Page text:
Education, From The Capitol To The Classroom

Government Shutdown Hasn’t Shuttered Indiana Head Start Programs — But It May

A Head Start student at Eastview Elementary in Connersville draws on a white board.

Elle Moxley / StateImpact Indiana

A Head Start student at Eastview Elementary in Connersville draws on a white board.

Indiana Head Start classrooms remain open even as hundreds of others across the country close their doors because of the government shutdown.

About 19,000 students attend early childhood education classrooms that were supposed to receive their federal funding for the year on Oct 1. But because of the government shutdown, none of those programs got that money on Tuesday.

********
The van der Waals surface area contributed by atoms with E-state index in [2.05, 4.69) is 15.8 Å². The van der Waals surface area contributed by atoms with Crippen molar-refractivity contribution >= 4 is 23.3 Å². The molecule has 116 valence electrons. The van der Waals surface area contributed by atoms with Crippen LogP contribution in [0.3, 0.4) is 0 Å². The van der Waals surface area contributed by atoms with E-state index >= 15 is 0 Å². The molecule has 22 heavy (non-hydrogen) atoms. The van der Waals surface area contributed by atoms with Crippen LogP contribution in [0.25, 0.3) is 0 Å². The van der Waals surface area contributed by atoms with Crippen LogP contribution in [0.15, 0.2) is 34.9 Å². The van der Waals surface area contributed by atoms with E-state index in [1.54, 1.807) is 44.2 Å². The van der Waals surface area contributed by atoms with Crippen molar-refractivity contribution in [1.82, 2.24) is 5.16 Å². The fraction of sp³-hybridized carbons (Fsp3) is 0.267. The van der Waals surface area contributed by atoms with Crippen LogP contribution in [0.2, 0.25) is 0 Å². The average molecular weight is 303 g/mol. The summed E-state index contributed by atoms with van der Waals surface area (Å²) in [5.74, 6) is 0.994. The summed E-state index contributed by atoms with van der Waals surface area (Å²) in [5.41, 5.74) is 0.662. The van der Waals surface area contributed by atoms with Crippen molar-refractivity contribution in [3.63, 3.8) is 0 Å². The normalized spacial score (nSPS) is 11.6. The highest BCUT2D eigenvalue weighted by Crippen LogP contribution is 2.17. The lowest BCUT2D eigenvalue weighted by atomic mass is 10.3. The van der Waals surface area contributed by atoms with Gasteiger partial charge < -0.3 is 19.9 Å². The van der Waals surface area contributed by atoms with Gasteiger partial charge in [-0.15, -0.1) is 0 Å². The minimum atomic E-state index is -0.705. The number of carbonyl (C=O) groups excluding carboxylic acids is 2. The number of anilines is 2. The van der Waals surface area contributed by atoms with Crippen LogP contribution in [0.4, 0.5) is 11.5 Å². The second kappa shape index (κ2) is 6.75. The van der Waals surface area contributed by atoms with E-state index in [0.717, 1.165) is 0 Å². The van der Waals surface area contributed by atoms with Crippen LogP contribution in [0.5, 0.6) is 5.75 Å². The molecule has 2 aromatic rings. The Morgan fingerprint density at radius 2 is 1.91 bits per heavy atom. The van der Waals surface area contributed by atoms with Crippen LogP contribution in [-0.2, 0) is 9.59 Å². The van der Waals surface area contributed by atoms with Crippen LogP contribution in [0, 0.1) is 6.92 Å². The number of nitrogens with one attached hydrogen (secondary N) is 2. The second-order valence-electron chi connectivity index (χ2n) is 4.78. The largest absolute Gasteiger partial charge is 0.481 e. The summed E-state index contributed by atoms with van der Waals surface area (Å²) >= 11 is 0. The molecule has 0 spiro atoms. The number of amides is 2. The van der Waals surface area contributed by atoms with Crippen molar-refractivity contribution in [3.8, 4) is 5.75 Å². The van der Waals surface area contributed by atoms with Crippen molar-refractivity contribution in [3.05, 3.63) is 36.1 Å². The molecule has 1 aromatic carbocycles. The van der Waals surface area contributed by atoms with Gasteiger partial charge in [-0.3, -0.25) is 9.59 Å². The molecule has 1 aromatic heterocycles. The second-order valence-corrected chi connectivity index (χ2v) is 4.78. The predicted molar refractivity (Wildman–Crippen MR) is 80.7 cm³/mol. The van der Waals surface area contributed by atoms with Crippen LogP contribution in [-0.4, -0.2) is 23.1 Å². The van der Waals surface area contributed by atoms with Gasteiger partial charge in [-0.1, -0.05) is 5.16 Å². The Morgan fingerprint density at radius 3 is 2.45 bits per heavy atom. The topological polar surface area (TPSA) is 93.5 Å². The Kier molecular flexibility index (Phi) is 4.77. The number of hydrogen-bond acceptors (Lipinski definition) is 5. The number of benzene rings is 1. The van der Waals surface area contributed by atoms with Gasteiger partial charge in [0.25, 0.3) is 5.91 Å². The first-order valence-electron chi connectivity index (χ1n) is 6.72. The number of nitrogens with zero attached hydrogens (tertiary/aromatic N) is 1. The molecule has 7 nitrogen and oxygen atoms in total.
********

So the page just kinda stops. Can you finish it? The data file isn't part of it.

“We do not have any October 1 grantees, so they are okay so far,” writes Indiana Head Start Association President Cheryl Miller in an email to StateImpact.

But, she adds, a number of programs in Indiana have Nov. 1 start dates. “If the shutdown continues, they may be impacted because they will be unable to draw down their funding.”

In other states, the situation is more dire. While Massachusetts has pledged state dollars to keep those centers open, Head Starts programs in nine other states are having to dip into reserve funds or close down without cash on hand.

Indiana is one of 10 states that doesn’t provide any public money for preschool on the state level. So for many of the 15,000 low-income kids who attend Head Start classes in Indiana, the federally-funded program is the only option.

The state had to cut about 700 spots because of sequestration, though there continue to be long waiting lists in many communities.


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